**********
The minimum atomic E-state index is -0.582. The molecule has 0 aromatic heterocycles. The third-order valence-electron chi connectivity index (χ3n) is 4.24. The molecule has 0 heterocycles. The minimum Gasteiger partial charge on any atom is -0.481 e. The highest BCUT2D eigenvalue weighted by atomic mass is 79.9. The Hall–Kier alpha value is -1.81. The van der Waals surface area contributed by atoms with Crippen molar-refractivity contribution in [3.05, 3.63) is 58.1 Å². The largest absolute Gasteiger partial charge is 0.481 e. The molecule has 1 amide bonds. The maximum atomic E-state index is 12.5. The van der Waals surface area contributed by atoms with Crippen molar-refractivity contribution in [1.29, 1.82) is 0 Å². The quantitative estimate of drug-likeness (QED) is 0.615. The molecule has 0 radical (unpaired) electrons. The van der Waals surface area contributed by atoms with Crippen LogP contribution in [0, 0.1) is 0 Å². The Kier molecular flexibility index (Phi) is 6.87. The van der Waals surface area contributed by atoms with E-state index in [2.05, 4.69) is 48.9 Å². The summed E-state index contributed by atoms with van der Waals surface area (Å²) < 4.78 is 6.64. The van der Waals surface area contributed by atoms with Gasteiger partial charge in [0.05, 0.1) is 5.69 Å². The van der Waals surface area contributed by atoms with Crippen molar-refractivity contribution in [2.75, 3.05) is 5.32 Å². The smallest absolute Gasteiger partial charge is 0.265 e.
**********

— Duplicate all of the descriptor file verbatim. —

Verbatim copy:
The minimum atomic E-state index is -0.582. The molecule has 0 aromatic heterocycles. The third-order valence-electron chi connectivity index (χ3n) is 4.24. The molecule has 0 heterocycles. The minimum Gasteiger partial charge on any atom is -0.481 e. The highest BCUT2D eigenvalue weighted by atomic mass is 79.9. The Hall–Kier alpha value is -1.81. The van der Waals surface area contributed by atoms with Crippen molar-refractivity contribution in [3.05, 3.63) is 58.1 Å². The largest absolute Gasteiger partial charge is 0.481 e. The molecule has 1 amide bonds. The maximum atomic E-state index is 12.5. The van der Waals surface area contributed by atoms with Crippen molar-refractivity contribution in [1.29, 1.82) is 0 Å². The quantitative estimate of drug-likeness (QED) is 0.615. The molecule has 0 radical (unpaired) electrons. The van der Waals surface area contributed by atoms with Crippen LogP contribution in [0, 0.1) is 0 Å². The Kier molecular flexibility index (Phi) is 6.87. The van der Waals surface area contributed by atoms with E-state index in [2.05, 4.69) is 48.9 Å². The summed E-state index contributed by atoms with van der Waals surface area (Å²) < 4.78 is 6.64. The van der Waals surface area contributed by atoms with Gasteiger partial charge in [0.05, 0.1) is 5.69 Å². The van der Waals surface area contributed by atoms with Crippen molar-refractivity contribution in [2.75, 3.05) is 5.32 Å². The smallest absolute Gasteiger partial charge is 0.265 e.